Surf’s Up Dudes!
‘Surf’s up dudes, let’s go shred some waves!’ This is a statement I’d never made but always wanted to, in my best Spicoli impersonation (remember Sean Penn’s stoner character from Fast Times At Ridgemont High?), principally because I never knew how to properly surf before. Sure I look like a surfer with my long curly blonde hair. Sure I’ve hopped on a board a few times here and there in India, Bali, and Lima. But I’d only caught a wave out of pure beginner’s luck and never for longer than enough to think ‘Holy shit, it worked!’ before the board shout out from under my feet and I plunged into the water. Spending a lot of my time near the ocean that had to change. Learning to surf was high on my priority list this summer, and it’s been a great ride doing so.
I decided to wing it, catching a bus from Essaouria towards Agadir along the west coast. I asked the driver if he could drop me off at Tagazhout and he counter offered the nearby town of Tamraght, which is also home to a lot of surf schools. Sure thing, let’s see what Tamraght has going on.
I saw online that a school called Solid Surf House offers packages for surfing and yoga so I thought why not take a couple yoga classes while I’m at it? It’d be nice to take classes for a change, especially after the rigors of paddling past the breakers and battling strong currents for a few hours.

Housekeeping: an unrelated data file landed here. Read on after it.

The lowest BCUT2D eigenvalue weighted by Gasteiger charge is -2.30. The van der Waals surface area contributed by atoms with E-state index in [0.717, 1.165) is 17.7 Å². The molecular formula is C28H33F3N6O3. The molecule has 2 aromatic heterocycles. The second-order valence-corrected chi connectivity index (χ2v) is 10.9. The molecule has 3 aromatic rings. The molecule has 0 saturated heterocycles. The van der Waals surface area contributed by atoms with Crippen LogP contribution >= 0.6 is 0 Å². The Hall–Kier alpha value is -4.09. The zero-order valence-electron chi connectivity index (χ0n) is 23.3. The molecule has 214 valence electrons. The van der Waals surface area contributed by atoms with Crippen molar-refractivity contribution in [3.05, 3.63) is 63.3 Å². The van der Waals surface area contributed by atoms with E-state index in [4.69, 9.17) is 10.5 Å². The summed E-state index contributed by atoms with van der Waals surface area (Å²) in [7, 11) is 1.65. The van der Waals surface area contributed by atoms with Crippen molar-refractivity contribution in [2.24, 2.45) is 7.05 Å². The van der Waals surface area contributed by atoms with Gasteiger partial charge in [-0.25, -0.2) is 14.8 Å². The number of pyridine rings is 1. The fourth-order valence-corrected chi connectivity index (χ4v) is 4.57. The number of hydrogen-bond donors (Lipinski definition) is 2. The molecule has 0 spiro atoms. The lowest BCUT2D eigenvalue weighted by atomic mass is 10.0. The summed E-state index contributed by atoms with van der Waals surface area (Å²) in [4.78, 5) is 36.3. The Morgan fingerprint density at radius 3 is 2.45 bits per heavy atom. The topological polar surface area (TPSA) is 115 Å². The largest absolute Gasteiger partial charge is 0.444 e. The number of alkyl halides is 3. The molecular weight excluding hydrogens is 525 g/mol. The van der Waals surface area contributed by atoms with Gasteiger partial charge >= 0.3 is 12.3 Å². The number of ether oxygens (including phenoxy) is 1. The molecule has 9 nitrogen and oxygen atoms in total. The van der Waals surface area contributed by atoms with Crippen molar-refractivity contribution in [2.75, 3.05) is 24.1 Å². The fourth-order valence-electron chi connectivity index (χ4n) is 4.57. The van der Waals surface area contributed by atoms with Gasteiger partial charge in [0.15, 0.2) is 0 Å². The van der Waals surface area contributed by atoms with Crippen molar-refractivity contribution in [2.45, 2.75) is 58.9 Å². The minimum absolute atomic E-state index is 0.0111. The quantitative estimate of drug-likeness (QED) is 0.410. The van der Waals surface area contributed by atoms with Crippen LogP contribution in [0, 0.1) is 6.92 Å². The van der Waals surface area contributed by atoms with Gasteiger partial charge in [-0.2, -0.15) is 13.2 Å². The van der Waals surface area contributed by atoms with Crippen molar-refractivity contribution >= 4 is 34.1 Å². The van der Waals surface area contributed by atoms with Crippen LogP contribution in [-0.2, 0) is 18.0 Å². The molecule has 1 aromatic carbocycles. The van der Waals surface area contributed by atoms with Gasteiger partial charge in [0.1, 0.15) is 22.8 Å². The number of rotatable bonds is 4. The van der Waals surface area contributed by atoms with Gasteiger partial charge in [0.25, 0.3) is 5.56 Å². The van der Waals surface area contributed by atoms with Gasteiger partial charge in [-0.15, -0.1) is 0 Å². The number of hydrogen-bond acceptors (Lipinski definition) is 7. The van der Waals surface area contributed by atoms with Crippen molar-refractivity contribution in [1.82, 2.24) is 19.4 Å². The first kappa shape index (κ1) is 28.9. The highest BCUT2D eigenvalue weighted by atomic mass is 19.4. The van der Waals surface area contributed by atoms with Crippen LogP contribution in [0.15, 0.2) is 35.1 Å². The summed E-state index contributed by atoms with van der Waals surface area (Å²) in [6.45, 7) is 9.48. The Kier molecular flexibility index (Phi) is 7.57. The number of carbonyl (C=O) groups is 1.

When I arrived at the house to check it out it had the feeling that this was a place I could chill out for a while. A beautiful big villa with a pool, hammocks, pool table, drums and guitars lying about; my sorta scene. I began talking with the manager Ayoub who just so happened to need a yoga teacher to cover classes until the end of the month, the time period I had left in Morocco. So I agreed to teach a class each morning and evening in exchange for surfing, food, and housing, no amount of planning beforehand could have worked out better.
The first couple days we spent on large foam boards catching the white water of waves that have already broken. Much of the technique to surfing is similar to yoga. Keep your chest up and your hands close to your chest when getting ready to stand, like performing a full cobra pose. Keep your eyes where you want to go, like using your drishti in balancing poses to find stability. Find your lunge when you stand, put a smile on your face, and enjoy the ride or the wipeout! I had my fair share of nose dives and wipeouts the first few days (and subsequent days as well) but also was able to stand up with consistency and graduated to the lineup and a 7’6″ hardboard.
Out in the lineup we began catching green waves, the unbroken waves that you see actual surfers riding. The feeling of timing a wave correctly and cruising along the wave’s power is addictive, especially if you catch the wave’s open face for a nice long ride. As soon as one ride ends you hop back on the board and enthusiastically paddle back out to catch another, diving and turtle rolling under the breakers, sitting on your board and scoping the horizon for that next wave to begin cresting.